|US20060191789 *||Feb 25, 2005||Aug 31, 2006||Sydlowski Paul C||Secure meter|
|US20070087614 *||Oct 2, 2006||Apr 19, 2007||Sirona Dental Systems Gmbh||Connecting device for a plug-and-socket connection containing two connectors|
|US20070207870 *||Jul 17, 2006||Sep 6, 2007||Michael Armbruster||Child support with multiple electrical modes|
|US20080032533 *||Aug 1, 2006||Feb 7, 2008||Vocollect, Inc.||Adapter and apparatus for coupling a cord of a peripheral device with a portable terminal|
|US20080124973 *||Nov 20, 2007||May 29, 2008||Venaleck John T||Low friction cable assembly latch|
|US20080166907 *||Dec 6, 2007||Jul 10, 2008||Apple Inc.||Connector assemblies|
|US20080188137 *||Apr 7, 2008||Aug 7, 2008||David Robert Goetz||Releasable Connector System|
|US20090264006 *||Oct 22, 2009||Silkey Carl J||Call cord connection|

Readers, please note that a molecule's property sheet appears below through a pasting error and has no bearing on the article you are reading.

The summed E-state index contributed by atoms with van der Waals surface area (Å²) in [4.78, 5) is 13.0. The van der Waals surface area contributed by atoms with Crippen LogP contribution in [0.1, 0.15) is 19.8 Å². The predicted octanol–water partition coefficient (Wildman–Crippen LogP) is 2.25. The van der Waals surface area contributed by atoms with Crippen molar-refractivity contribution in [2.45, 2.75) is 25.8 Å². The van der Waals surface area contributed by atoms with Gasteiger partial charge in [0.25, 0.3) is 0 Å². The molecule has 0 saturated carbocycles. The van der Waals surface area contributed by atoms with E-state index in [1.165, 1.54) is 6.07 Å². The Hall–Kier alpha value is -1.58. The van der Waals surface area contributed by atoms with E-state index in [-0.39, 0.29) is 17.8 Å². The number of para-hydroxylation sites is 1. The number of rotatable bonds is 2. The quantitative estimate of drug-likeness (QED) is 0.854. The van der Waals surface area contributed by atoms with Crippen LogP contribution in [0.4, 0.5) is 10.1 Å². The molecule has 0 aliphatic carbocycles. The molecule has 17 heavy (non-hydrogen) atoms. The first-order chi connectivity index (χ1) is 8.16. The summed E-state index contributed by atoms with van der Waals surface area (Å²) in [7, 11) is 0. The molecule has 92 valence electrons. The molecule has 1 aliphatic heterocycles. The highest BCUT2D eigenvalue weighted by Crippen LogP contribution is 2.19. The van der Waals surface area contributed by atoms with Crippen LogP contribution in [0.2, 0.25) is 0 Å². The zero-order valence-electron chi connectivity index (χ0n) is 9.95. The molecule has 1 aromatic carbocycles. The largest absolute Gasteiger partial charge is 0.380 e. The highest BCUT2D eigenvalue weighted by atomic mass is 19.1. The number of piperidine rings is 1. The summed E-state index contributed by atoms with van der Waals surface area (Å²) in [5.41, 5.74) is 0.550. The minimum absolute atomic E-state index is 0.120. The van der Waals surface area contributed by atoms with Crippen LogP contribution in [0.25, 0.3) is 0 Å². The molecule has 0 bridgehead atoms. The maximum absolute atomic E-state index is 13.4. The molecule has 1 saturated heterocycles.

|US20090286415 *||Nov 19, 2009||Moore Harold G||Power connection system|
|US20100227510 *||Mar 4, 2009||Sep 9, 2010||Power Line Products, L.L.C.||Electrical disconnect|
|US20100248521 *||Sep 30, 2010||Hon Hai Precision Industry Co., Ltd.||Connector assembly featured head-to-head mating interconnection and quick-disconnection therefrom|
|US20100248525 *||Oct 17, 2007||Sep 30, 2010||Zheng Shaojun||Self-locking connector for a cable termination|
|US20110028041 *||Aug 26, 2010||Feb 3, 2011||Apple Inc.||Connector assemblies|
|US20110059642 *||Sep 10, 2009||Mar 10, 2011||Gordon Slippy||Break-away electrical connector|
|US20110256748 *||Apr 19, 2010||Oct 20, 2011||Tyco Electronics Corporation||Power connector system|
|US20110294342 *||Dec 1, 2011||Tyco Electronics Corporation||Electrical connector with signal and power connections|
|US20120045924 *||Aug 16, 2011||Feb 23, 2012||Souriau Usa, Inc.||Flexible breakaway connector|